Perinatal cardiac failure from the eyes of the pathologist


cardiac failure
S100B protein

How to Cite

Faa, A., Xanthos, T., Iacovidou, N., & Podda, E. (2014). Perinatal cardiac failure from the eyes of the pathologist. Journal of Pediatric and Neonatal Individualized Medicine (JPNIM), 3(2), e030267.


Cardiac abnormalities in neonates are often underdiagnosed and require an high index of suspicion by the perinatal pathologist. Perinatal conditions, such as preterm birth, infection and asphyxia can affect newborn health and disease, and in particular may cause relevant pathological changes in the cardiovascular system. On the basis of our experience on the histological study of the neonatal heart, endothelial damage represents a diffuse pathological feature in the myocardial vessels of newborns subjected to perinatal hypoxia. Endothelial cell swelling, apoptosis, detachment and microthrombosis are the most frequent lesions observed in the neonatal heart. In cases of severe vascular changes associated with disseminated intravascular coagulation (DIC), cardiomyocyte apoptosis and coagulative necrosis represent the histological marker of cardiac pathology in the neonatal heart. A new and very sensitive early tool to identify cardiac changes in perinatal period is represented by immunoreactivity of cardiac cells for S100B protein. Immunostaining for S100B protein in the neonatal heart might indicate an early protective reaction of cardiomyocytes in newborns subjected to asphyxia, clearly indicating a chronic or sub-acute evolution of the clinical picture, and contrasting with the hypothesis of a sudden death. In conclusions, our data shows that the perinatal pathologist represents a pivotal figure in the early study and detection of cardiac changes in all neonates, particularly in newborns undergoing asphyxia in the perinatal period.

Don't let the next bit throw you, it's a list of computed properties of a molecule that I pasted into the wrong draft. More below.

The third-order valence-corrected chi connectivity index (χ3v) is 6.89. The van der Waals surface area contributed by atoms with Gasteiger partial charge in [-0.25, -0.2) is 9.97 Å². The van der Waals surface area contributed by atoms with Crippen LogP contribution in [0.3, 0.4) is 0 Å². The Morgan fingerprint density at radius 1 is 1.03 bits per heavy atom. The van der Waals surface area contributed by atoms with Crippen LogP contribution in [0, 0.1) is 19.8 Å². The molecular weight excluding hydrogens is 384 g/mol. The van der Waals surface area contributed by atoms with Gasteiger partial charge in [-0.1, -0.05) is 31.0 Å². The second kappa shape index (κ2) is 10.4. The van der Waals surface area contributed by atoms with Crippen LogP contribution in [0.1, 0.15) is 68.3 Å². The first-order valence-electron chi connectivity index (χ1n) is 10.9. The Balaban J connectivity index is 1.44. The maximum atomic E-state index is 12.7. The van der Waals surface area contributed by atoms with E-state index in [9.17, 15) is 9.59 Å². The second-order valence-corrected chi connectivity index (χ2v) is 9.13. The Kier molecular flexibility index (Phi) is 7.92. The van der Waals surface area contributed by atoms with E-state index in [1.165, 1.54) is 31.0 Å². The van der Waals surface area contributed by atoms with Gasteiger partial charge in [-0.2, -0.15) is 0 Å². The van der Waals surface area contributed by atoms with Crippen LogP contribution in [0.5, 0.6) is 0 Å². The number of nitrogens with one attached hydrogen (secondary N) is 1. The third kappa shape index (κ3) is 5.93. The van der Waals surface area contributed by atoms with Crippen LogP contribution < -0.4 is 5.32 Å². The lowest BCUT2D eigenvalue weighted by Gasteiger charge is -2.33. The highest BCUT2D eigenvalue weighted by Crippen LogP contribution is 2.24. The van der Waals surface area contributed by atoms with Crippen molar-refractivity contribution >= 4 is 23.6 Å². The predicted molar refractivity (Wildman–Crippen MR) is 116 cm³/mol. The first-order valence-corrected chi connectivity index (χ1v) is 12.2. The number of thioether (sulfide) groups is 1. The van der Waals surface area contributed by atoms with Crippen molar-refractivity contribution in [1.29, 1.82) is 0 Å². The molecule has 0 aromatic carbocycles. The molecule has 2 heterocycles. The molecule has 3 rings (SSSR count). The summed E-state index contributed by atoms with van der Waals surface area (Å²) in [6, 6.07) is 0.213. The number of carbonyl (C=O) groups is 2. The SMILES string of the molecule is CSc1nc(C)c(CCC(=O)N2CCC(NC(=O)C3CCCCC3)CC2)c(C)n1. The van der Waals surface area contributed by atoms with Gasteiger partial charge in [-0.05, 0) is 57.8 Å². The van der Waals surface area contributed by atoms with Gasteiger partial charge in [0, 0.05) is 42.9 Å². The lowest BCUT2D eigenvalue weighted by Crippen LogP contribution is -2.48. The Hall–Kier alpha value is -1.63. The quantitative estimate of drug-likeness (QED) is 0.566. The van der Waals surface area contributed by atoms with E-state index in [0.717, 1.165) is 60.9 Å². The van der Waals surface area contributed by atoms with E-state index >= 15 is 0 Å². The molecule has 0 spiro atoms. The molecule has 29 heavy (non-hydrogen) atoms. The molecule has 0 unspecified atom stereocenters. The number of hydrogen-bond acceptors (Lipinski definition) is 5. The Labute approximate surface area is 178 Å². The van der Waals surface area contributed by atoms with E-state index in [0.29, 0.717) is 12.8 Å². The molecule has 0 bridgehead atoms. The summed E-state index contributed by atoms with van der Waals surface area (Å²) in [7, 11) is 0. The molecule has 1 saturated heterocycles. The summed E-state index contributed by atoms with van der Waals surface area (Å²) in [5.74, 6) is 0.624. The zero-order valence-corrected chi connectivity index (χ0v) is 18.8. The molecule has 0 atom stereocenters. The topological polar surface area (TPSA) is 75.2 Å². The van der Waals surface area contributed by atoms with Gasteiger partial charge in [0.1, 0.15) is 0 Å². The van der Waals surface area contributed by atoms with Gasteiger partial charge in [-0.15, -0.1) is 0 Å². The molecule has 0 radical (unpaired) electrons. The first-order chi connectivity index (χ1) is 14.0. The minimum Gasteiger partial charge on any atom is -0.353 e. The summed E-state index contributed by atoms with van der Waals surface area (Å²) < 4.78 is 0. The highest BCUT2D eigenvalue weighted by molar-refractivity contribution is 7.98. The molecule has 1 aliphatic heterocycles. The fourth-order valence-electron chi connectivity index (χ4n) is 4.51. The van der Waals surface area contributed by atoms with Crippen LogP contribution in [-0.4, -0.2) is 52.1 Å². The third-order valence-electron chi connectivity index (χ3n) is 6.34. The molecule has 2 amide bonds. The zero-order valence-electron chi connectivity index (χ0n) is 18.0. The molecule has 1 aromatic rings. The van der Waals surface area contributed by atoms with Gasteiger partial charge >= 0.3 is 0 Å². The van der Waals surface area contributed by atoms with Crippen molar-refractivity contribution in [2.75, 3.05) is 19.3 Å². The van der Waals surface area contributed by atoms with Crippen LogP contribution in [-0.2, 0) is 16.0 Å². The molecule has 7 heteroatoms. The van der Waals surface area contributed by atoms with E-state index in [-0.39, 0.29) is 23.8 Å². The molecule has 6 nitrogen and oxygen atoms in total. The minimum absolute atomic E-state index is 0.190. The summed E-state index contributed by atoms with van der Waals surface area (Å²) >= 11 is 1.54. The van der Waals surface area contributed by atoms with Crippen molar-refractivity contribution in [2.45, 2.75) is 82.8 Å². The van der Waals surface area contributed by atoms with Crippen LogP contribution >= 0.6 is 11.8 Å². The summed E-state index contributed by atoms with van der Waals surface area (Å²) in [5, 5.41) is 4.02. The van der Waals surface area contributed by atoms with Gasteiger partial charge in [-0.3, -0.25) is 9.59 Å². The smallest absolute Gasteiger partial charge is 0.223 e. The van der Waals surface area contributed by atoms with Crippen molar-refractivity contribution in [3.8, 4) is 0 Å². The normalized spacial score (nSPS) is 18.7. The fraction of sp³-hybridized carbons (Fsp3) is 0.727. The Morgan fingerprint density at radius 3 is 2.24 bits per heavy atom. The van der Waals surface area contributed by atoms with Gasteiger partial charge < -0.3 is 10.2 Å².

Proceedings of the International Course on Perinatal Pathology (part of the 10th International Workshop on Neonatology · October 22nd-25th, 2014) · Cagliari (Italy) · October 25th, 2014 · The role of the clinical pathological dialogue in problem solving

Guest Editors: Gavino Faa, Vassilios Fanos, Peter Van Eyken